AMC Chief Hopes ‘Walking Dead’ Zombies ‘Really Do Live Forever’

With "Breaking Bad" and "Mad Men" coming to a close, AMC needs to find a new wave of hits

In 2007, HBO was in transition: "The Sopranos" was wrapping, and two shows that made the premium channel the hottest thing in programming, "Sex and the City" and "Six Feet Under," had already faded to black.

The channel needed to find new "water cooler" shows to replace the ones that had helped kick off television's golden age — or else it risked losing its edge in the fiercely competitive cable landscape.

Today, AMC Networks is in a similar position with its flagship channel. The two shows that critics often mention in the same breath as "The Sopranos" — "Breaking Bad" and "Mad Men" — are looking at the final curtain. "Breaking Bad" begins its last season on Sunday and "Mad Men" is due to wrap up in 2014.

Also read: Jeff Bewkes Doubts a la Carte Cable Will Happen, Argues Pricing Changes Help Time Warner

But AMC Networks President and CEO Josh Sapan assured analysts on Thursday that the company is well-positioned to endure the end of Walter White and Sterling Cooper & Partners. In particular, he pointed to the continued strength of "The Walking Dead,"  which is the top-rated scripted series on television.

"We hope that zombies really do live forever — or at least for a decade," Sapan quipped.

To that end, Sapan said the company was actively developing new shows like the cop drama "Low Winter Sun," which premieres this month. He added that AMC has two new series premiering next year — the computer prodigies drama  "Halt and Catch Fire"  and the Revolutionary War spy thriller “Turn" — that have earned a strong reaction from advertisers.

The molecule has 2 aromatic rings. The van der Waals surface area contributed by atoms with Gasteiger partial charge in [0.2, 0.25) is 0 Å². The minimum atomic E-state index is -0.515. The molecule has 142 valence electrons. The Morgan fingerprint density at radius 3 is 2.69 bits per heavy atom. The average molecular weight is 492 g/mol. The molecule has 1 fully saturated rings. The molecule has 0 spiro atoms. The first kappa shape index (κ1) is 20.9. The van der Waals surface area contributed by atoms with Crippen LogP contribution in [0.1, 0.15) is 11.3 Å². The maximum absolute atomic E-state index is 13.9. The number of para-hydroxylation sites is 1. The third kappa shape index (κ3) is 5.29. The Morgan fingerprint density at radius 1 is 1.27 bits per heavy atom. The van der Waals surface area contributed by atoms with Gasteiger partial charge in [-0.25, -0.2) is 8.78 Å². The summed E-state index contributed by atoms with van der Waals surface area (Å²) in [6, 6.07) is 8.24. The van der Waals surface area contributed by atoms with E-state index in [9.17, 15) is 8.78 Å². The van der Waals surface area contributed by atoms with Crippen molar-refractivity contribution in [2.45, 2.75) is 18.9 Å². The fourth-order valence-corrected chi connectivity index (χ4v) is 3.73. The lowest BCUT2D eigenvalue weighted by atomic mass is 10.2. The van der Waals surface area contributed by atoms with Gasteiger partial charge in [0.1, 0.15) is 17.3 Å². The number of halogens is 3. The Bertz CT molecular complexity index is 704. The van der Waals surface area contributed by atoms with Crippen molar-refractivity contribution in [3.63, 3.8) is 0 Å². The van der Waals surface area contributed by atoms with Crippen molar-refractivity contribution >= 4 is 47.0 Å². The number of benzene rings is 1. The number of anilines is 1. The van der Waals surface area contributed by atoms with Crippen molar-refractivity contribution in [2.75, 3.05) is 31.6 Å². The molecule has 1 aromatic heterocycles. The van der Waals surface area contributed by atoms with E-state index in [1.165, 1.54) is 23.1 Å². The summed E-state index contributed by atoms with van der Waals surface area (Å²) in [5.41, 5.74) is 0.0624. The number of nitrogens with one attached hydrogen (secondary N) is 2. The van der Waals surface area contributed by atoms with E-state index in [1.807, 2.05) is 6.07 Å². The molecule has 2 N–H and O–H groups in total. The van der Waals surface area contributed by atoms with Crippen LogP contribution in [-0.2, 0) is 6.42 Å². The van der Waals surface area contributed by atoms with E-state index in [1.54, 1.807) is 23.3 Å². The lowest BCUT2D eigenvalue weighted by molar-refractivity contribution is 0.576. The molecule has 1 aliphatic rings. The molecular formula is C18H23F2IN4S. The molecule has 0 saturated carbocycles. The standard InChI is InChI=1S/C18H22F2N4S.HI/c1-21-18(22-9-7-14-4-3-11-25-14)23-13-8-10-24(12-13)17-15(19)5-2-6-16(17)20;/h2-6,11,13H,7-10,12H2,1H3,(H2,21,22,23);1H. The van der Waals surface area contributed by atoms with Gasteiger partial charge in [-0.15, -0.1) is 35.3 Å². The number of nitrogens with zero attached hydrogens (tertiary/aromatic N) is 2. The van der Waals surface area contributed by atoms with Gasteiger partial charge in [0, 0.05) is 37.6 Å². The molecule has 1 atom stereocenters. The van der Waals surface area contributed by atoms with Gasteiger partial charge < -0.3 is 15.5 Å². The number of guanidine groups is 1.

Also read: AMC's 'Low Winter Sun' Preview: Blurring the Line Between Cops and Criminals (Exclusive Photos & Video)

"Not everything will hit, but we think it's a good moment for us," Sapan said.

The AMC chief, who also oversees the Sundance Channel, We TV and IFC, said the biggest challenge was not that there are more players like Netflix and USA aggressively getting into the original content space. Rather, he said it was finding a show that offered the perfect alchemy of attracting new viewers to AMC at the right price.

"There’s not a limited commodity of great TV shows … our greatest interest and challenge is the identification and development of great content with great people," he said.

Sapan didn't just discuss the future of AMC, he touched upon the future of the television industry as a whole by wading into the ongoing debate about cable pricing.

Earlier this week, Time Warner CEO Jeff Bewkes said he doubted that cable subscribers would ever be able to pick the channels they want on an a la carte basis. However, he did predict that cable programming will come in smaller packages.

The issue is a controversial one. Fighting over retransmission fees has led to tense standoffs between cable companies and content creators, including the current CBS blackout on Time Warner Cable. Currently, media companies package content to cable providers so they are forced to pay for less popular channels.

Sapan said he did not know what the future holds for pricing, but argued that AMC's strong sales on platforms like iTunes and content deals with streaming services like Netflix show it has diversified its revenue streams in way that will leave it well-equipped for any new world order.

The best strategy, he stressed, was to "have stuff that people really like, really want, really identify with and really value."

In AMC's case, that means lots and lots of zombies.